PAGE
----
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Consider a scenario, where there is 2 level cache in a memory hierarchy.

1)Now here if we take 1.4 memory accesses per instruction, that means if there are 100 instructions, then there will be 140 memory accesses. Here my question is how memory accesses can be more than number of instructions?

2)Secondly, suppose for this application, the miss rate of L1 cache is 0.1. What is meaning of miss rate here? Is miss rate on instructions or miss rate on memory accesses? If it is miss rate on memory accesses, why not we calculate it miss rate on number of instructions?

3)Here in the (level 2 cache) L2 cache experiences, on average, 6 misses per 1000 instructions. Now,  here 1000 instruction is for level 2 cache, but why we will take it as total number of instruction present in memory? I mean memory can work on 2000 instruction too, but only 1000 is for L2 cache . right?

4) What miss rate is for L1,L2 and total in this memory hierarchy? Is it not number of misses in total number of instructions?

edited | 110 views

+1 vote

To begin with, you forgot to include a reference to the correct question, so here it is to help other readers

https://gateoverflow.in/118305/gate2017-1-25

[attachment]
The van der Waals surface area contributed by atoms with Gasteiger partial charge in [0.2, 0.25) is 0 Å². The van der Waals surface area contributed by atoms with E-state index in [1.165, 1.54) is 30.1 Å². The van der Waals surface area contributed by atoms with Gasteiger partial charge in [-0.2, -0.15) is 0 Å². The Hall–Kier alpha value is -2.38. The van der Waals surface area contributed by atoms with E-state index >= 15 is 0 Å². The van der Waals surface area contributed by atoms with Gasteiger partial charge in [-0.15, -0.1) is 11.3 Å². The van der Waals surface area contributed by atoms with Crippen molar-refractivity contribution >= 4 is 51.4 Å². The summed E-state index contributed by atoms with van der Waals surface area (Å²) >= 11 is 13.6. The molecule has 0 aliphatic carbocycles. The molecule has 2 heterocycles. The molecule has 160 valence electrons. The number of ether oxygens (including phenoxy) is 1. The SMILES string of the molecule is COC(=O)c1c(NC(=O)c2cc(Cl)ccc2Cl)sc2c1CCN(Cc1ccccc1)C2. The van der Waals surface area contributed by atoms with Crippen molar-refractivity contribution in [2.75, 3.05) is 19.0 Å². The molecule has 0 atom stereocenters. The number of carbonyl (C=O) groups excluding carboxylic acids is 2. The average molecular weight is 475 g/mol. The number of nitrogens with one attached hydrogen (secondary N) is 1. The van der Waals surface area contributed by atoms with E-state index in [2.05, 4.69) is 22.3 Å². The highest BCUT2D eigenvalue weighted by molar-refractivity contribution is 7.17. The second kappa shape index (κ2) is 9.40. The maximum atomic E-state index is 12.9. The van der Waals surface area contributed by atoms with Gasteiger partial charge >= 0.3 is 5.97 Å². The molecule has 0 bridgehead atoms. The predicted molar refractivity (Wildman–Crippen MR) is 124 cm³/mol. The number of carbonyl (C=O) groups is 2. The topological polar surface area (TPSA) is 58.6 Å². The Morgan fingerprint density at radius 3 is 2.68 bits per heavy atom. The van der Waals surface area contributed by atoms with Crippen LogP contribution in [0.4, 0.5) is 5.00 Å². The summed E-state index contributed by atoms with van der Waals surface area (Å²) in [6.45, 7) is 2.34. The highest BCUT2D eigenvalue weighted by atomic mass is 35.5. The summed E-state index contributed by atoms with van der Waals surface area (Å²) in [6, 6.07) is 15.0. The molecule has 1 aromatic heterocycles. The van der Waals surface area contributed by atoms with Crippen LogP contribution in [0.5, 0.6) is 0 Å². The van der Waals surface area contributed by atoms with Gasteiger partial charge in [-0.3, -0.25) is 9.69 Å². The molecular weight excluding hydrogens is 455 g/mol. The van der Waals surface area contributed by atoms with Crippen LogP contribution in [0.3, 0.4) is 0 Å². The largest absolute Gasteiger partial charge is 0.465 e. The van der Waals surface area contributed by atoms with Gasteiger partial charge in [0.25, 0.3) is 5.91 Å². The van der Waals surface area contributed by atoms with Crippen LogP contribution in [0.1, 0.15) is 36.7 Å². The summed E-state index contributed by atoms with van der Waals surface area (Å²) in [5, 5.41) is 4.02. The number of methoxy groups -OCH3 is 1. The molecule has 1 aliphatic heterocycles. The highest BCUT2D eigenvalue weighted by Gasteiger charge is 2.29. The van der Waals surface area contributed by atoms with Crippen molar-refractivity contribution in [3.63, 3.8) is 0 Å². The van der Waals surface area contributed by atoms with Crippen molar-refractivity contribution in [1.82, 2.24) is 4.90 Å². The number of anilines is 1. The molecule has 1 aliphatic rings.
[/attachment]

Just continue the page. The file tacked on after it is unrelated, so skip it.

Here is my best attempt to explain

1) A single instruction is divided into multiple stages (pipelined or non pipelined). These are

• Instruction Fetch
• Instruction Decode
• Operand Fetch
• Execute
• Write Back the result

Our of above, memory access takes places in below

• Instruction Fetch
• Instruction Decode
• Operand Fetch
• Execute
• Write Back the result

So, for a single instruction memory is access thrice. Depending upon the architecture and design, this may vary.

2 ) A miss is a miss and is it always means that "something" could not be found on cache and thus a memory has to be accessed. This "something" can be an instruction and a data.

3) Nowhere the question says that L2 takes all instructions present in memory. So the assumption that L2 takes all instructions in memory is not correct. And if we take total instructions as 1000, then the instructions coming to L2 would be calculated appropriately (There is not a way that I know to do that though.)

4) From the answer to above question

• L1 miss rate = 0.1
• L2 miss rate = 0.05
• What do you mean by "Total miss rate". Is it Instructions for which data could not be retrieved from cache ? Then we can find that using below

There were total 1400 memory references, out of which 140 were missed by L1 and out of these 140, 7 were missed by L2. So out of 1400 memory references, 7 were missed by both caches and so main memory reference had to be made. Which comes out to be 0.5

by Loyal (5.5k points)
edited
0
yes , mostly understood